‘100% healed’ policy is 100% wrong, court says — Business Management Daily: Free Reports on Human Resources, Employment Law, Office Management, Office Communication, Office Technology and Small Business Tax Business Management Daily

‘100% healed’ policy is 100% wrong, court says

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The federal court for the Middle District of Pennsylvania recently ruled that UPS’ policy of requiring injured employees to be fully healed before they can return to work constitutes discrimination under the Pennsylvania Human Relations Act (PHRA).

The case involved a UPS driver, Edward Supinski, who tore his shoulder while working his route. After a short convalescence, Supinski asked UPS to find him a position where he could work within his medical restrictions. Doctors restricted him to lifting less than 70 pounds.

UPS examined Supinski’s condition and refused to accommodate him, stating he wasn’t a qualified individual with a disability because of his medical restriction.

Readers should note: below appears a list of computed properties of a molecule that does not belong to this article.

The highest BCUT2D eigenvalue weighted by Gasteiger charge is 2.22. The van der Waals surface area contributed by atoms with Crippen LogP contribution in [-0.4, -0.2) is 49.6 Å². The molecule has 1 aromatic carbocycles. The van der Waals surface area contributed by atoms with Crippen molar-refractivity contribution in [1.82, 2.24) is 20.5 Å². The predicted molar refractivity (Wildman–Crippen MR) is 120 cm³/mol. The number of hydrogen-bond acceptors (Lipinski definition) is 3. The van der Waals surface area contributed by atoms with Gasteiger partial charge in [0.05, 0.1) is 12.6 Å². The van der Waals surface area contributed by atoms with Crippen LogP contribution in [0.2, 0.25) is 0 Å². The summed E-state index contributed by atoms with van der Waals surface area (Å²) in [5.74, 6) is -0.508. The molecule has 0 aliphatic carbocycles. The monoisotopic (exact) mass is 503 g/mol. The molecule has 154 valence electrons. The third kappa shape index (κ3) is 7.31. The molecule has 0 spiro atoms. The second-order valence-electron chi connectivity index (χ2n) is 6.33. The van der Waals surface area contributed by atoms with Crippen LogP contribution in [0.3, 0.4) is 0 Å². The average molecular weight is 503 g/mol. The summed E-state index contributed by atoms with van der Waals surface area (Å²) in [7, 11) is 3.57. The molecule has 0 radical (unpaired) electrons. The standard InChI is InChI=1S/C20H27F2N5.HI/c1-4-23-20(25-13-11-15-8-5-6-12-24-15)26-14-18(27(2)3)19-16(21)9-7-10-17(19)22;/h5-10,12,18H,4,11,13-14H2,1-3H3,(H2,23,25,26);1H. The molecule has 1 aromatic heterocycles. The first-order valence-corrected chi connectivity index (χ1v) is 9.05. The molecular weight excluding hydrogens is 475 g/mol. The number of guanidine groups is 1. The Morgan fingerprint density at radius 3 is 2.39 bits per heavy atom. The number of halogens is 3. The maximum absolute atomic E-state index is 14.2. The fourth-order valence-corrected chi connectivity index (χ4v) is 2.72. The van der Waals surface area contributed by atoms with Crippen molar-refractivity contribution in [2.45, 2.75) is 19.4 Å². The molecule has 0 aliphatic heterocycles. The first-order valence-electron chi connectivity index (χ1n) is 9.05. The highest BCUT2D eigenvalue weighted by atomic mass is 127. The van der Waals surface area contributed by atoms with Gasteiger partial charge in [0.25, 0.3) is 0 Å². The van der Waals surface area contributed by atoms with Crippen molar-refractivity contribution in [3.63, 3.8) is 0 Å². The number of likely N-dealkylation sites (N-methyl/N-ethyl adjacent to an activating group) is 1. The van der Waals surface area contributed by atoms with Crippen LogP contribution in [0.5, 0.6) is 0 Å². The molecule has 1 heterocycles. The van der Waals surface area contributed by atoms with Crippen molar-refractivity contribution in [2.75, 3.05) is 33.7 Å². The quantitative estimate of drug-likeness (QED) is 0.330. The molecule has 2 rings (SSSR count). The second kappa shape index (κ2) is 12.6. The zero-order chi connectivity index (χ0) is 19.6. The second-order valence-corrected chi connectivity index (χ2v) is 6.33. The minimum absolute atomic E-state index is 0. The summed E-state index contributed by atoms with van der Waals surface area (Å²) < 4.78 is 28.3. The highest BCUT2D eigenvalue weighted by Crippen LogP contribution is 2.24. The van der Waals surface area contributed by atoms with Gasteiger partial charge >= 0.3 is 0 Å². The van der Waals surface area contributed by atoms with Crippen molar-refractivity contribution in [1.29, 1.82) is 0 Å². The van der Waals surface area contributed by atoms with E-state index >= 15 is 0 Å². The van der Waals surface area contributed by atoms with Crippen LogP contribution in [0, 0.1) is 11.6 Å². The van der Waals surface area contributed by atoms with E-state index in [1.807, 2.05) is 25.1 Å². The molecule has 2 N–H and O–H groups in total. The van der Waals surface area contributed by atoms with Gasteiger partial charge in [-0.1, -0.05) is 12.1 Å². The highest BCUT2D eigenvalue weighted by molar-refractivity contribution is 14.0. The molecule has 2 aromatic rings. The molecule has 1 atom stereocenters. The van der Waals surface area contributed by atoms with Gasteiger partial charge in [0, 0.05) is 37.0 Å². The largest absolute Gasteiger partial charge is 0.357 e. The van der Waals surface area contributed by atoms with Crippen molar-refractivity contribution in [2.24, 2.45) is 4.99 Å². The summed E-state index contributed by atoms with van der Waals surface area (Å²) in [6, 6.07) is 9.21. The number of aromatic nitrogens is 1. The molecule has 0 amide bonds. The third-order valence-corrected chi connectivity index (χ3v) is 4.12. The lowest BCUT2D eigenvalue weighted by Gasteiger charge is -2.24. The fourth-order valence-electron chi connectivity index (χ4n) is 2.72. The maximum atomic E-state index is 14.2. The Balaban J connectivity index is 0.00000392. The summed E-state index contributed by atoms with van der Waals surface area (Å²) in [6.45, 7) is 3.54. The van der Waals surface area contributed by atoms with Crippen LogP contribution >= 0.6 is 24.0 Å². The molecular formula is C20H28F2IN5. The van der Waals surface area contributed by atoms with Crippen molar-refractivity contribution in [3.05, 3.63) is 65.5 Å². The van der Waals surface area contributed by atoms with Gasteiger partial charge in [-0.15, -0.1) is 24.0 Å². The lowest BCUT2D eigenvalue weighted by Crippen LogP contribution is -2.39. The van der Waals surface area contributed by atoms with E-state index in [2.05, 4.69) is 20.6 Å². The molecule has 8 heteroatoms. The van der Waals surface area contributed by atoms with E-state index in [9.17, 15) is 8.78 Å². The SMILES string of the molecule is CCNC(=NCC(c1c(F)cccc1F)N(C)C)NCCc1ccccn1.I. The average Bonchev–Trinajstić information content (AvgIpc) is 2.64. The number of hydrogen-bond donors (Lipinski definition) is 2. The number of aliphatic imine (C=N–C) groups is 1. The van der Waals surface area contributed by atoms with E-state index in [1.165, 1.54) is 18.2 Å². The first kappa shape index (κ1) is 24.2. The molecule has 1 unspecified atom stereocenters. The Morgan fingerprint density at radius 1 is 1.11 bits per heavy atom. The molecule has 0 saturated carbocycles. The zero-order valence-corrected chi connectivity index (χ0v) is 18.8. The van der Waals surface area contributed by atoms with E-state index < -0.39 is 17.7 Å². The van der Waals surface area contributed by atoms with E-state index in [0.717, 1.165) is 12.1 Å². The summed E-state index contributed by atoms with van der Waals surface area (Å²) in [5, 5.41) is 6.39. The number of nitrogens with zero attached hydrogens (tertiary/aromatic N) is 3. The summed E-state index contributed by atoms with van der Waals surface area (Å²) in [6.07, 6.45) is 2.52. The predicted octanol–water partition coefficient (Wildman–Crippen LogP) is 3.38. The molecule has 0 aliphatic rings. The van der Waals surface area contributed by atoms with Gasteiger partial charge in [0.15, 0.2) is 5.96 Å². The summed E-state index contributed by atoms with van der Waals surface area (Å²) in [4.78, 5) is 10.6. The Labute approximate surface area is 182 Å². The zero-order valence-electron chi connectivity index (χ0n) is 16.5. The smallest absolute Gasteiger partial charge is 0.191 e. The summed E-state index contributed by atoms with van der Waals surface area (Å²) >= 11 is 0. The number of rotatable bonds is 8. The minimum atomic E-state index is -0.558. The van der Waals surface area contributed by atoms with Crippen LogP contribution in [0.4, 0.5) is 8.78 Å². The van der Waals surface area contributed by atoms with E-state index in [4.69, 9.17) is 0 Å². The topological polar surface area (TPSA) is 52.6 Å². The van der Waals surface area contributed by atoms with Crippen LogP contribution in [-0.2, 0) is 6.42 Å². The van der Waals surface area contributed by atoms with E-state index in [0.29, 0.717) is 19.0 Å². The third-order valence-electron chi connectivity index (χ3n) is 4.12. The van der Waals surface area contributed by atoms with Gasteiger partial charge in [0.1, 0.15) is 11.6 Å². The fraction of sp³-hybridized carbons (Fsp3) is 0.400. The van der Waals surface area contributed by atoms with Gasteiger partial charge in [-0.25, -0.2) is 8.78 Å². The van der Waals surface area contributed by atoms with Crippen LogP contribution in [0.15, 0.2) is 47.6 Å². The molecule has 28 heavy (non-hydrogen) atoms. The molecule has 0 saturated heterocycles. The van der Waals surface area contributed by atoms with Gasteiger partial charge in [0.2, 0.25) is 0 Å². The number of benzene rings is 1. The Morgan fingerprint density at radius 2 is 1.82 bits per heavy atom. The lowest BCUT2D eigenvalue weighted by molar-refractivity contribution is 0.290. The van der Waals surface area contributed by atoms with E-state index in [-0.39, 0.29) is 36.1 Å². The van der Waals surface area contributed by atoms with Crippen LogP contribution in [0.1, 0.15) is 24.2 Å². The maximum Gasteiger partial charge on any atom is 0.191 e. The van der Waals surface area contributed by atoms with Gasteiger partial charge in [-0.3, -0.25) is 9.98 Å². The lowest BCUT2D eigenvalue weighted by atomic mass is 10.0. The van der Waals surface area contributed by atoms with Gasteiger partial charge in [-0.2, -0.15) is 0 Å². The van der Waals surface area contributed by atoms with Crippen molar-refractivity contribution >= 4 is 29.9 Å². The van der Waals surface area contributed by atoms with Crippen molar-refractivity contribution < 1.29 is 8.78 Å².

He filed a complaint under both the PHRA and the ADA, claiming UPS regarded him as disabled when he was not. In court, UPS moved to have the case dismissed, but the court would have none of it.

The court ruled the policy itself constituted discrimination and denied the motion. That left UPS with two options: Go to trial (and probably lose) or settle with Supinski.

Note: The “100% healed” policy has been a consistent loser under the ADA. Employers should negotiate accommodations in good faith and, where possible, find light-duty positions for recovering workers.

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